oil filter. The clutch bell housing is also of electron.

Specialloid pistons are used, and the connecting rods are of RR 53 alloy, running direct on the crankshaft, without white metal interposed, according to aero engine practice. The rods are thus extremely light but of substantial design. The Cotal magnetic gearbox has proved very satisfactory, and is actually lighter

than several other types of box. The gears are changed by a kind of switch working in a little gate. For reverse a separate lever is fitted. This has three positions—forward, neutral, and reverse. Thus one not only has four forward speeds, but also four reverse gears as well, while the neutral position can be obtained either by the lever or in the magnetic gearbox. The gear ratios are 12. 8.8, 5.6 and 4.25 to 1., giving 5,000 r.p.m. at 100 m.p.h. in top gear. Now one comes to the extremely inter esting chassis. There are three light gauge tubular cross-members, and a cruciform bracing, drilled for lightness, in the centre. The front suspension is by vertical coil springs, working in compression. The stub-axles are supported by parallel links of RR 53 alloy, cutting

down the unsprung weight, and the coil springs themselves are mounted on a tubular member carried high up and supported by triangular tubes. The whole of this rigid construction is so skilfully concealed by the radiator and wings that one would scarcely suspect a sus, pew:jot; out of the ordinary.

Similar RR 53 links are used at the rear, and coil springs are .again employed, but in this case are disposed horizontally, inside the side members of the frame. An adjustment is provided to vary the spring strength, according to the type of body fitted. Andre Telecontrol shock absorbers are used at front and rear.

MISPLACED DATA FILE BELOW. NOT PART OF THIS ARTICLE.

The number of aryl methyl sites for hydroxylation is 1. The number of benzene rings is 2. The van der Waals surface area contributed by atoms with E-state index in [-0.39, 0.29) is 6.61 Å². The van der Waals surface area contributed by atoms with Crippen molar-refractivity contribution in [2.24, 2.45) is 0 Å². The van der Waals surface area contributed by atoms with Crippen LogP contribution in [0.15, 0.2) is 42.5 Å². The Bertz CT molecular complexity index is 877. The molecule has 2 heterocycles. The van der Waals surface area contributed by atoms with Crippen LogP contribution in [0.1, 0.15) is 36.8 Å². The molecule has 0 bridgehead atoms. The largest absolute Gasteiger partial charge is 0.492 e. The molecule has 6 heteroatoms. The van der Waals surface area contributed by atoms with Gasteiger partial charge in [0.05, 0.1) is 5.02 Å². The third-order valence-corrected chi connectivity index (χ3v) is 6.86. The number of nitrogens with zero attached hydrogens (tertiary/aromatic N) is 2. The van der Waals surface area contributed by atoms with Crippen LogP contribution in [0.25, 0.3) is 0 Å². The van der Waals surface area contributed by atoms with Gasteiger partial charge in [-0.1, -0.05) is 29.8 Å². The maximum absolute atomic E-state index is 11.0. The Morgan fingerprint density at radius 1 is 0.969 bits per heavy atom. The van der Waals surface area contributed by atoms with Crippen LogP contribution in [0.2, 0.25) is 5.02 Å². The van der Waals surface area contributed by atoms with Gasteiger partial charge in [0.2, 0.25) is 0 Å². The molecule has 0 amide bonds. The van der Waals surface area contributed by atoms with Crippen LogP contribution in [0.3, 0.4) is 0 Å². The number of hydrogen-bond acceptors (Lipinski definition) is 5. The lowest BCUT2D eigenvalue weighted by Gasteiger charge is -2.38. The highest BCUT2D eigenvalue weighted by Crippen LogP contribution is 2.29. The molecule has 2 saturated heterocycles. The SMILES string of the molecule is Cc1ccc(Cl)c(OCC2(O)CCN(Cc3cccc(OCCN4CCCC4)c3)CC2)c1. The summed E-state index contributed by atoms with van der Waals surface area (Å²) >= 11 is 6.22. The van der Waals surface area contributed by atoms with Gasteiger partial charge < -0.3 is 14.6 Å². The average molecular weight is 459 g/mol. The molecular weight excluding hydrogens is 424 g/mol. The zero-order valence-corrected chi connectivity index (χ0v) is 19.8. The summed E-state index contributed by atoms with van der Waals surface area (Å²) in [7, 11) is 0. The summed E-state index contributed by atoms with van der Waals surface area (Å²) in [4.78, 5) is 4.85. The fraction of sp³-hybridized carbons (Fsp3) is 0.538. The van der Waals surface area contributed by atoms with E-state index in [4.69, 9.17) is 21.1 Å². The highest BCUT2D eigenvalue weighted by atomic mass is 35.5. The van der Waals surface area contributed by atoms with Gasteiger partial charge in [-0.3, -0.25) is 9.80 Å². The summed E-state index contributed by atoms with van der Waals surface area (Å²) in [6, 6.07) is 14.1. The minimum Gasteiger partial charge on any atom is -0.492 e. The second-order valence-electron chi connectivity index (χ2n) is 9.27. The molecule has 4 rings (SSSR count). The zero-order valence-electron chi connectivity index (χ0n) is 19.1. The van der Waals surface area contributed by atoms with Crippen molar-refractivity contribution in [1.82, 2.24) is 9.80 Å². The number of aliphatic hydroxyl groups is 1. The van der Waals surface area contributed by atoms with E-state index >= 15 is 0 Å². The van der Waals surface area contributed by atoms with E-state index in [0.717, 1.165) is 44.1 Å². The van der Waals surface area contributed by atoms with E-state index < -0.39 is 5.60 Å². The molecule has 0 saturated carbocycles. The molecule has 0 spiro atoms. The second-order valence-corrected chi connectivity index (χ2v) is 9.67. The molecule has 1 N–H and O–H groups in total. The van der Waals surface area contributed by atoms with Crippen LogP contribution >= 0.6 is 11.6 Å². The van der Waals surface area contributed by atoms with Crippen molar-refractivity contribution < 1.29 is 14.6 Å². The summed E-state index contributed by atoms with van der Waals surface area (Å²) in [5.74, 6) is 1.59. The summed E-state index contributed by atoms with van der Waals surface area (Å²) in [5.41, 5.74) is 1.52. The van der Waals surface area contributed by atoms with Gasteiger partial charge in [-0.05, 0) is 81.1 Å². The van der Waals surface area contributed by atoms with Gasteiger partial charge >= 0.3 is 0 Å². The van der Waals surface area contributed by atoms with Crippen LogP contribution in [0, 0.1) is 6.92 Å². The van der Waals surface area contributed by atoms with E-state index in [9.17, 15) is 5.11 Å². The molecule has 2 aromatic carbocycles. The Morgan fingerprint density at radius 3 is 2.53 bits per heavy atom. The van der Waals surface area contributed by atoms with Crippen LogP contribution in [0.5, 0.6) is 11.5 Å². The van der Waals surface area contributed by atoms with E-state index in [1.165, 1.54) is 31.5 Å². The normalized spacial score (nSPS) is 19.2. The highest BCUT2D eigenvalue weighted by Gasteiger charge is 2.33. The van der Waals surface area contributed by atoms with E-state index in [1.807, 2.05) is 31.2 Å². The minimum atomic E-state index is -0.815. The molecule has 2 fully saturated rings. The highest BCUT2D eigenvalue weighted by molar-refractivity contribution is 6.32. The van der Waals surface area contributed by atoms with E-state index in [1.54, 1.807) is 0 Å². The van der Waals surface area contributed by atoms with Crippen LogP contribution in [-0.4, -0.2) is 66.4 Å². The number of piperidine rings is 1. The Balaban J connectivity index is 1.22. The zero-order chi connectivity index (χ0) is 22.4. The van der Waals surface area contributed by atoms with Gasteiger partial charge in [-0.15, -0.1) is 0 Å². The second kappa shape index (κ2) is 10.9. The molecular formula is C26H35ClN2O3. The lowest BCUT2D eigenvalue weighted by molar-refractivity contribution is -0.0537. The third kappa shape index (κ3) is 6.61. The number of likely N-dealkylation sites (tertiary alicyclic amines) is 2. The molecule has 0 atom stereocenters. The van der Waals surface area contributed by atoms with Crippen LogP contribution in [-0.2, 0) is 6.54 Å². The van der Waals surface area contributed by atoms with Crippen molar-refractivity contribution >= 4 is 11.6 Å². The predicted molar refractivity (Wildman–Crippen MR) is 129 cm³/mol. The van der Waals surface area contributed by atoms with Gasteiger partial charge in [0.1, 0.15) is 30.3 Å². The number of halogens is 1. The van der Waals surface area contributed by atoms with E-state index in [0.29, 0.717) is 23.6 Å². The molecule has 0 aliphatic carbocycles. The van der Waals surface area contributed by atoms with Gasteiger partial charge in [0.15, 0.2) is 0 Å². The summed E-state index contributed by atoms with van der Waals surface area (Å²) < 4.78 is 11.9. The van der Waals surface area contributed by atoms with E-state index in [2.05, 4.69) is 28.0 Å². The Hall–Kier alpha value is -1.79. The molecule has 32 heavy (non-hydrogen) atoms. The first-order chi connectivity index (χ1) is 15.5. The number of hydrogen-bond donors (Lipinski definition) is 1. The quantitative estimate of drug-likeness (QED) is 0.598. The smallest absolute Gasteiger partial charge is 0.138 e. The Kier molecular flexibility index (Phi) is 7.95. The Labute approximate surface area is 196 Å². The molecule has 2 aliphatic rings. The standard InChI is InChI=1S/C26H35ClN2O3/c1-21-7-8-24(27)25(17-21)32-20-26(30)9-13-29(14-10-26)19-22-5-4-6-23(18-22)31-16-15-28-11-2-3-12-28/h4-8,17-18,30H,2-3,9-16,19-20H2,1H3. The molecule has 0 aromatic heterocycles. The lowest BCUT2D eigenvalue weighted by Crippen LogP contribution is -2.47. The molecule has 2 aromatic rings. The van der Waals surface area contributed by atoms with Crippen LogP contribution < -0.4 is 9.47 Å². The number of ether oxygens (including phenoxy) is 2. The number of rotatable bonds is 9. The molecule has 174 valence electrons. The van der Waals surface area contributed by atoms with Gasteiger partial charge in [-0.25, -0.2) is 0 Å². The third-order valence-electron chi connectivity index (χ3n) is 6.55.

In the 'steering gear a divided track rod is used, operating both wheels, and pivoted in the centre on the immensely strong front cross-tube.

The brakes are of Lockheed hydraulic pattern, and, as in racing practice, a double-barrelled master-cylinder is used, so that in the unlikely occurrence of either the front or rear brakes failing, the other set will continue to function. The drums are enormous, 16 inches in diameter, and are made of electron, with cast iron. liners. The wheels are, naturally, of knock-off pattern, and are provided with 5.25x18 inch tyres.

The petrol tank is at the rear, and holds fifteen gallons, and two separate petrol pumps are fitted. It is said that the petrol consumption on the unblown 2-litre is about 24 m.p.g., and on the blown if litre about 20 m.p.g.

At present the Atalanta is available either as a sports two-seater or with a drophead coupe body. The track is in all cases 4 ft. 5 in., and the wheelbase varies from 8 ft., for the unblo‘vn special two-seater, to 9 ft. 6 in. for the blown coupe. In between there are the blown two-seaters, with 8 ft. 6 in. wheelbase, and a 9 ft. chassis, either for the blown or unblown engines. Weights vary, according to body style, from l51 cwt. to 21/ cwt.

Altogether the Atalanta is a most interesting car, with many ingenious features, and it should certainly .make its mark among British sports-cars. It is hoped that a road test will appear in a forthcoming issue of MOTOR SPORT. when some excellent performance figures are expected. Prices are :

Supercharged 14-litre ; two-seater, £700; Coupe, £725: 2-litre ; two-seater, £760; Coupe £790.

Unsupercharged 14-litre ; two-seater, £540; Coupe £585: 2-litre ; two-seater, £580; Coupe L595.